Go in Style?
Serena and Venus Williams could retire today with heads held high
Willie Mays was sauntering through the San Francisco Giants' spring training clubhouse in Arizona last week when he spotted a sportswriter who covers tennis. "Hey, what's up with Serena Williams?" Mays asked. When the response came in the form of a shrug, Mays posed the same question to Barry Bonds. "She's injured," Bonds replied. "Isn't she?"
Who knows? A year ago Williams was her sport's most luminous figure, not to mention the most dominant player women's tennis had known since Steffi Graf. Last summer, shortly after winning her sixth Grand Slam singles title, at Wimbledon, she underwent surgery to repair a partially torn tendon in her left knee. Her surgeon estimated a recovery time of six weeks, and soon Williams was gallivanting about on stiletto heels. But seven months later she is still MIA. She pulled out of the Australian Open in January, asserting that her rehab was incomplete. She withdrew from an event in Qatar earlier this month, saying she was battling the flu (although the week of the tournament she was filming an episode of a TV drama in California). Now ranked No. 7 in the world, the 22-year-old Williams is scheduled to defend her title at the NASDAQ-100 Open next week in Key Biscayne, Fla., but there are murmurs that she might not show up there, either. Number 2 Kim Clusters speaks for many when she says, "I'll believe Serena is coming back when I see her on the court."
Serena's absence has been writ large, given the travails of her big sister, Venus, who also took off the second half of 2003 but returned to the tour in January. Beset by an abdominal injury and a stress fracture of the psyche, Venus, 23, has been a shell of the player who won four majors earlier this decade. Having not won a tide in more than a year, she has plummeted to No. 17 in the rankings. Number 16 Jelena Dokic, betraying all the delicacy she exhibits on the court, says, "Venus has been very beatable."
All of which raises a question: What's keeping the Williamses from heeding their father's long-proffered advice to retire? To the sisters' credit, they've always had interests that transcended hitting a fuzzy, chartreuse ball. Serena, the extrovert, has her fledgling acting career and her mothlike attraction to the bright lights. Venus, the introvert, has her interior design business. They have scaled the sports highest summits, won the big titles, ascended to No. 1. Yes, walking away would mean surrendering tons of cash in shoe deals—Serena's five-year, $40 million contract with Nike; Venus's similarly lucrative deal with Reebok—but the sisters have already earned more than $25 million in prize money and were never driven by dough in the first place. (No stars have turned down more six-figure guarantees to play exhibitions.) Plus, who's to say these two bright, dynamic women won't do just as well in their next lines of work?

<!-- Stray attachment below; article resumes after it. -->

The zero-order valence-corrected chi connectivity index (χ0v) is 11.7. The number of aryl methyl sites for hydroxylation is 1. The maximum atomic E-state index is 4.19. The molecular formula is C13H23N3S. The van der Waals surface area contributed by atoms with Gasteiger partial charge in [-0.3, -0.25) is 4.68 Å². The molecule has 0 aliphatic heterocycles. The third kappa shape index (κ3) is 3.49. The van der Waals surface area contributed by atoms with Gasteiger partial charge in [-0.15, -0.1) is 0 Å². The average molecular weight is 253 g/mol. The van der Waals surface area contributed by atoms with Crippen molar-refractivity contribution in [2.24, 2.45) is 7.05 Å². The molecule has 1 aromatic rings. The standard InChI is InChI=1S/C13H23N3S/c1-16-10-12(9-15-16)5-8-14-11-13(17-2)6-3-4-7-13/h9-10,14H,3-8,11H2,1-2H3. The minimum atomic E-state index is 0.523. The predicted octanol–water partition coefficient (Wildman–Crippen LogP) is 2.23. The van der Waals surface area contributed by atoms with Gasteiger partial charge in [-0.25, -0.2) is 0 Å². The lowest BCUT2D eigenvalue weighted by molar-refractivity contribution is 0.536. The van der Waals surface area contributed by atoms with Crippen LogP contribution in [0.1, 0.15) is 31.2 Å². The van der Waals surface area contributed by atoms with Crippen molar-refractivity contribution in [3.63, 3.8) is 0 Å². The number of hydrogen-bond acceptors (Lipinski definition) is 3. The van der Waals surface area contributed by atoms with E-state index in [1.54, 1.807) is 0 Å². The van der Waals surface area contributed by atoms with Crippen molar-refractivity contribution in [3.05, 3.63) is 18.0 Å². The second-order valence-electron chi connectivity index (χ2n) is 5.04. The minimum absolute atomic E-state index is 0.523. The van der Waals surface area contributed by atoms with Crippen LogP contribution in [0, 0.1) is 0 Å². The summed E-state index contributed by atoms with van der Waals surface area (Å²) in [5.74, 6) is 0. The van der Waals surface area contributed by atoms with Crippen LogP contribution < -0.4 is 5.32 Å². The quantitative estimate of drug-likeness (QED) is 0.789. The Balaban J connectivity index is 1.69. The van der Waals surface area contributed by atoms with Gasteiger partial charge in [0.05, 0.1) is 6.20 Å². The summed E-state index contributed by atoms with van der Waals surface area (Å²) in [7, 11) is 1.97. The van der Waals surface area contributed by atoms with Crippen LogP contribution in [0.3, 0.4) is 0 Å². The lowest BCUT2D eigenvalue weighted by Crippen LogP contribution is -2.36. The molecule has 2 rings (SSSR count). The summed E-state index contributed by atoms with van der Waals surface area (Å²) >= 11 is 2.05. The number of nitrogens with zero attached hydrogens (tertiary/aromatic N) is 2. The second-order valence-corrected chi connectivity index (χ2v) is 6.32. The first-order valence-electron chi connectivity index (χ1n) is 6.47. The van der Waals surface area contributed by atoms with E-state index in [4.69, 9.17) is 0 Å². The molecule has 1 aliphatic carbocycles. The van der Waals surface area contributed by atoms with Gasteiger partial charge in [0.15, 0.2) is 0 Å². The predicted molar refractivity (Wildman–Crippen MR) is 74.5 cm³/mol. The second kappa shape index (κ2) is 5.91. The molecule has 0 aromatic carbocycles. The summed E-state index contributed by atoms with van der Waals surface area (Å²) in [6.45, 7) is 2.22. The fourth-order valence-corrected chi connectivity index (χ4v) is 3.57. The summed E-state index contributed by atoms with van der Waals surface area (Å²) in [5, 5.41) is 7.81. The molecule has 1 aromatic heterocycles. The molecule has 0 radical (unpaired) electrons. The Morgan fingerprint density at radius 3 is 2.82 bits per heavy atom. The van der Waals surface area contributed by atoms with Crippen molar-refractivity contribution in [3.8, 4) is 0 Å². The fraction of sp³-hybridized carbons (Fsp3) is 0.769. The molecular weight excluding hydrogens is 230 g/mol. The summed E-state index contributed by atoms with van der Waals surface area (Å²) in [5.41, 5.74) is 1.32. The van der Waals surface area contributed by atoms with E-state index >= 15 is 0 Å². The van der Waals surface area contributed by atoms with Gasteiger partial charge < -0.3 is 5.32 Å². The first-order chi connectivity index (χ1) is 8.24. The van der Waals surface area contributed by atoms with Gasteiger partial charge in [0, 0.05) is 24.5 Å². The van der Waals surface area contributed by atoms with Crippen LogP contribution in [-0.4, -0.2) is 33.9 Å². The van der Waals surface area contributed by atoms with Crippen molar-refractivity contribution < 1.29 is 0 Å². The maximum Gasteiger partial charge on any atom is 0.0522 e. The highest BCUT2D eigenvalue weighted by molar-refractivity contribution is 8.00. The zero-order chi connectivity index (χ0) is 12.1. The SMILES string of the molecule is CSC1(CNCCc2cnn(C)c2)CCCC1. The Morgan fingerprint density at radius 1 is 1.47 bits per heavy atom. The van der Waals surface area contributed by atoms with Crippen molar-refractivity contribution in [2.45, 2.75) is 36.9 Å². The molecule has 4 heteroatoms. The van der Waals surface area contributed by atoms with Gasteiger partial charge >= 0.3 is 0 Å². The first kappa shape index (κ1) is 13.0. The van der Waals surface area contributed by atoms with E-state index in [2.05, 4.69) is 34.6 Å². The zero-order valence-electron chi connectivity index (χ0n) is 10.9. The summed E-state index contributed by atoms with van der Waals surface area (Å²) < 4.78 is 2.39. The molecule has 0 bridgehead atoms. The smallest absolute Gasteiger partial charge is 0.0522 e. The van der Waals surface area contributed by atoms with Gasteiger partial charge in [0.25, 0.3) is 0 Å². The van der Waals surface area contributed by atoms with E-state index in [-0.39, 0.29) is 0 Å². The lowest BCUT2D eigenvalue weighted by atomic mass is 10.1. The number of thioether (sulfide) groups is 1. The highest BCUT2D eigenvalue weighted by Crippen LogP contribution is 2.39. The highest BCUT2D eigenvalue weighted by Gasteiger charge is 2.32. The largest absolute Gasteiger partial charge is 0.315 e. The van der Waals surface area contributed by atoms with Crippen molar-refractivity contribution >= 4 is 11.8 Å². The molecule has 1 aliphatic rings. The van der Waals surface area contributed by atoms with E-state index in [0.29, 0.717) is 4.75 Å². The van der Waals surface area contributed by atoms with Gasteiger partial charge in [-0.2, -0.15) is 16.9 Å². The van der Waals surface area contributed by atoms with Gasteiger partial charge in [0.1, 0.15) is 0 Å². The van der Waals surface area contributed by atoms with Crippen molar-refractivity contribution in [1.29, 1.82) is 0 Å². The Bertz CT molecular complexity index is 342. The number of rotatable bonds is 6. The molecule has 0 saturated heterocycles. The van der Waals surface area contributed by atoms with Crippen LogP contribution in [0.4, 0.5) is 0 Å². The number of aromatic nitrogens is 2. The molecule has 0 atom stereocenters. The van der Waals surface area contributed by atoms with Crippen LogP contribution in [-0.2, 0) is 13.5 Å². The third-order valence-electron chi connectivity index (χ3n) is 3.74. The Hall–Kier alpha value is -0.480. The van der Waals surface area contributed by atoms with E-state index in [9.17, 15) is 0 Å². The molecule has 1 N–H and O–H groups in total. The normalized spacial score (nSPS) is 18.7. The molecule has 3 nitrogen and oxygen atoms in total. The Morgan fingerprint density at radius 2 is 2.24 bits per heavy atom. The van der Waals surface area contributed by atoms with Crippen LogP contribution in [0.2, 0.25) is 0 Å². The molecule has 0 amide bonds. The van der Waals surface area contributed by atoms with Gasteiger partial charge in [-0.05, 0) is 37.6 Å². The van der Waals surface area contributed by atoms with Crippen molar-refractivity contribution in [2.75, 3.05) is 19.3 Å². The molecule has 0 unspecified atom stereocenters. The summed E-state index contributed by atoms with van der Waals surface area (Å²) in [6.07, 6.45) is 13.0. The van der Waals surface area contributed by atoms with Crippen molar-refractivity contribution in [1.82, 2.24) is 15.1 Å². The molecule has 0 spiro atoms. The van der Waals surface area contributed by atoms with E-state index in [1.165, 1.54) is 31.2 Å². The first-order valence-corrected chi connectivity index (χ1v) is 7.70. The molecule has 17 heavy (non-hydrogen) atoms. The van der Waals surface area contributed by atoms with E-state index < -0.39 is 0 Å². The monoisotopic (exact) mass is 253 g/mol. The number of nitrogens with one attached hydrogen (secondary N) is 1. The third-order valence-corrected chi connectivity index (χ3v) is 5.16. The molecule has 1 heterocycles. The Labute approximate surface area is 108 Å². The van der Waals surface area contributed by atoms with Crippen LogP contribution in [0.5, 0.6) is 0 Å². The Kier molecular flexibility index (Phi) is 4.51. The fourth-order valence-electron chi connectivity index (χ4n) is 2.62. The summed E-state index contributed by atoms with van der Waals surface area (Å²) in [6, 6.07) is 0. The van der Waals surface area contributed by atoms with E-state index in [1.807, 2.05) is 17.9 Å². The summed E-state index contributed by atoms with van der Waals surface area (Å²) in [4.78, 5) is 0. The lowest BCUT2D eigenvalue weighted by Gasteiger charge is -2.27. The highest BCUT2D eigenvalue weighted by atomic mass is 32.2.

The fallback response is, of course, that they'll keep playing for "love of the game." But there's been little evidence of that. For all of the sisters' superior ball-striking, one is seldom left with the sense that either loves tennis. They play only half as many events as their peers, and over the past two years each sister has left more than a dozen tournaments in the lurch by withdrawing at the 11th hour with all manner of alibis (chart, opposite). The travel? The physical grind? The carping media? The sponsors' cheesy grip-and-grins? The locker room sniping? Do the Williamses really need all this? "I wouldn't be surprised if they stopped," says fifth-ranked Anastasia Myskina. "They have a pretty good life off the court."
Were either sister to join Martina Hingis as a pensioner, it would be another blow to a tour that has steadily lost its buzz. But as it stands, with Serena absent and Venus at half speed, every draw is denuded, every title embroidered with an asterisk. Sure, Justine Henin-Hardenne has won the last two majors, but the Williams sisters weren't playing. Though $2.1 million is up for grabs in the women's draw this week at the Pacific Life Open in Indian Wells, Calif., the Williamses (as well as five other top 10 players, all injured) are missing, and the tournament has the distinct feel of a low-tier event. (By contrast, 18 of the top 20 ATP players are in the men's draw.)
Larry Scott, the WTA's CEO, sees Venus and Serena returning full-bore and battling the Belgians, Henin-Hardenne and Clijsters, for supremacy. "I think they're very committed to continue playing," Scott says.
If, in fact, they are, great. But if not, they should walk away with their heads held high. Women's tennis will survive. And without the specter of the missing sisters hanging over tournaments, there will be more stars and fewer *'s.